While it is not the first Chinese property developer to tap the equity capital markets in recent months as the sector prepares to take advantage of falling prices to acquire more land, Singapore-listed Yanlord Land Group is the first one this year to use a combination of convertible bonds and new shares to achieve its funding target.
The idea of a combination deal is not new to Yanlord, which completed a similar transaction in January 2007, and sources say the management -- and the chairman in particular -- had been intent on this structure from the beginning as it didn't want to cause too much dilution for existing shareholders by selling only new shares. At the same time, it felt that an all-CB deal would have resulted in too big an increase in its overall debt level. By combining the two, the dilution will occur at a higher future share price and will thus be smaller, and the company will still have room to borrow onshore in China as it acquires more land, should it choose to do so.
According to sources, the company wanted to raise a total of S$500 million, but after upsizing the equity portion, it achieved a bit more than that. The total deal size as of early this morning was S$525 million ($360 million), split between a S$275 million five-year CB (with a put option on the third anniversary) and a S$250 million equity placement. The upsize option on the placement tranche was exercised in full, which saw an additional 20 million shares brought into the deal -- 10 million new shares and 10 million existing shares sold by chairman Zhong.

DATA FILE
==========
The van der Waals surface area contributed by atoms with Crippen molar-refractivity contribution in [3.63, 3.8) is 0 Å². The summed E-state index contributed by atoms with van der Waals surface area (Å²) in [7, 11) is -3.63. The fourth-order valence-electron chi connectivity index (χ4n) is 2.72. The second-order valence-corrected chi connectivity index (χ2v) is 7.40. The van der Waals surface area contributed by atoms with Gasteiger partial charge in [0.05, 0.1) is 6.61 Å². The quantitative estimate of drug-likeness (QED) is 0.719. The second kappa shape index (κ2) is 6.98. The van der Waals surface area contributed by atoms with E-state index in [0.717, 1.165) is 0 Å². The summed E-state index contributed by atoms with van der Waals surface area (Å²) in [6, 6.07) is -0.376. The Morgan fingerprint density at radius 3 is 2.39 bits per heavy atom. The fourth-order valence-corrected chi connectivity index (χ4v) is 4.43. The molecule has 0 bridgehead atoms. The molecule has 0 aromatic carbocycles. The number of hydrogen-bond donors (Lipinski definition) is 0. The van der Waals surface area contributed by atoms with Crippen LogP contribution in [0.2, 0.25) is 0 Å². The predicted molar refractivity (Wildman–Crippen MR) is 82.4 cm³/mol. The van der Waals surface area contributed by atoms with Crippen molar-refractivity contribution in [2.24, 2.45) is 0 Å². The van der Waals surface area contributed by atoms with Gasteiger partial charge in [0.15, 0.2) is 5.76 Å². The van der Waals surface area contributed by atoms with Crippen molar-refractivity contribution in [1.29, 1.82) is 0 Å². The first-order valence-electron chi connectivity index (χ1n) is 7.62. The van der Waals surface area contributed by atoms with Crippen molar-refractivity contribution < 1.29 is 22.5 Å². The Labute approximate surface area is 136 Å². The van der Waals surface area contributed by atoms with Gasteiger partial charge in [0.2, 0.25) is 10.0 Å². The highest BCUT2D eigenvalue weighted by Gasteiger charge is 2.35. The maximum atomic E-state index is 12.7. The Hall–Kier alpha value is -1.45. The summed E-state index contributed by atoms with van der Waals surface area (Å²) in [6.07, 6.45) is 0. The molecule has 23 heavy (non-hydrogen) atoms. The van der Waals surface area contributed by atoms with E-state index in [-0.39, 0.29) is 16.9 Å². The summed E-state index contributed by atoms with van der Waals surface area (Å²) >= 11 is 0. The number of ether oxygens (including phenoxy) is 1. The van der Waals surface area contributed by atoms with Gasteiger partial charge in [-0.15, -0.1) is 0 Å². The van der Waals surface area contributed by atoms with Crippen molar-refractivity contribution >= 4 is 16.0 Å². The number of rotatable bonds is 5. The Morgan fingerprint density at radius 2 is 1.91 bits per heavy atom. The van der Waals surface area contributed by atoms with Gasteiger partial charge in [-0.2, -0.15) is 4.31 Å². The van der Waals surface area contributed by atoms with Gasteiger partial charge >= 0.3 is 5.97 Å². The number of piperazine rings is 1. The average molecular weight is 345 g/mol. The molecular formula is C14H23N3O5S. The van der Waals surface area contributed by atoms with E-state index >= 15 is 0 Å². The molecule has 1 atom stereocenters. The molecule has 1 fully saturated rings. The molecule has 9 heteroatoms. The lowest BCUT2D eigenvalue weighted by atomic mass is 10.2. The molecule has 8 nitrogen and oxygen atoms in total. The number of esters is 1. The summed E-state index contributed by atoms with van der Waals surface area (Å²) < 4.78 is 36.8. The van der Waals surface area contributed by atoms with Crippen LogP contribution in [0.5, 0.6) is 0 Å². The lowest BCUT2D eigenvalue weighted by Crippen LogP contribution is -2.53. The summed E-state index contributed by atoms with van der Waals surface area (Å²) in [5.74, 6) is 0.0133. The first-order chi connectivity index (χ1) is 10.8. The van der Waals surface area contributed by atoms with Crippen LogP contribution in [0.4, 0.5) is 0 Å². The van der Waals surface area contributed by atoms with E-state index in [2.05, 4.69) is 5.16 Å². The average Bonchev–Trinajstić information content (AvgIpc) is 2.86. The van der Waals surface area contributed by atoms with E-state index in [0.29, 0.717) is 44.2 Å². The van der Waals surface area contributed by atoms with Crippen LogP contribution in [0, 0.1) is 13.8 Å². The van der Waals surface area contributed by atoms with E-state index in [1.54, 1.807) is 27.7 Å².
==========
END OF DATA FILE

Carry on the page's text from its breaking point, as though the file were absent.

The S$100 million upsize option on the CB was not exercised as the demand was insufficient to cover a bigger deal, but joint bookrunners J.P. Morgan and Royal Bank of Scotland do have the option to exercise it over the next 30 days in case of renewed interest in the bonds.
Based on yesterday's experience, the Singapore dollar-denominated CB was a rather harder sell than the equity portion, however, and while it was fully distributed, the deal was no more than 1.5 times covered. The number of buyers was also relatively small at around 25.
Part of this may have been due to the fact that the deal did not include a stock borrow facility, and with virtually no stock available to borrow in the market, this meant there was really no reason to buy the bonds from a technical perspective. Indeed, while the majority of the buyers were hedge funds, they were primarily buying the CB on an outright basis -- for the equity story and the potential to participate in the future growth of the company.
The lack of a borrow facility meant the company had to compensate investors with a higher coupon with some observers saying it may have had to pay as much as 100bp to 150bp more than if the chairman -- or some other large shareholder -- had agreed to lend his shares to create a synthetic short position for the CB holders or if the company had used part of the proceeds from the placement tranche to buy back shares. However, one source close to the offering noted that the Yanlord transaction shows that it is possible for a high-yield Asian corporate to do a CB without either stock borrow or asset swaps, which should be encouraging for other companies that are pondering a similar transaction.
Investors also genuinely like this name and the fact that it has an outstanding CB which the bondholders have made money on already would have helped to attract interest to the new offering.
The CB was marketed with a coupon between 4.85% and 5.85% and a conversion premium of 26% to 35%. However, the latter was based on the placement price, which was fixed at a 10% discount to yesterday's close, meaning the effective conversion premium was actually quite a bit lower.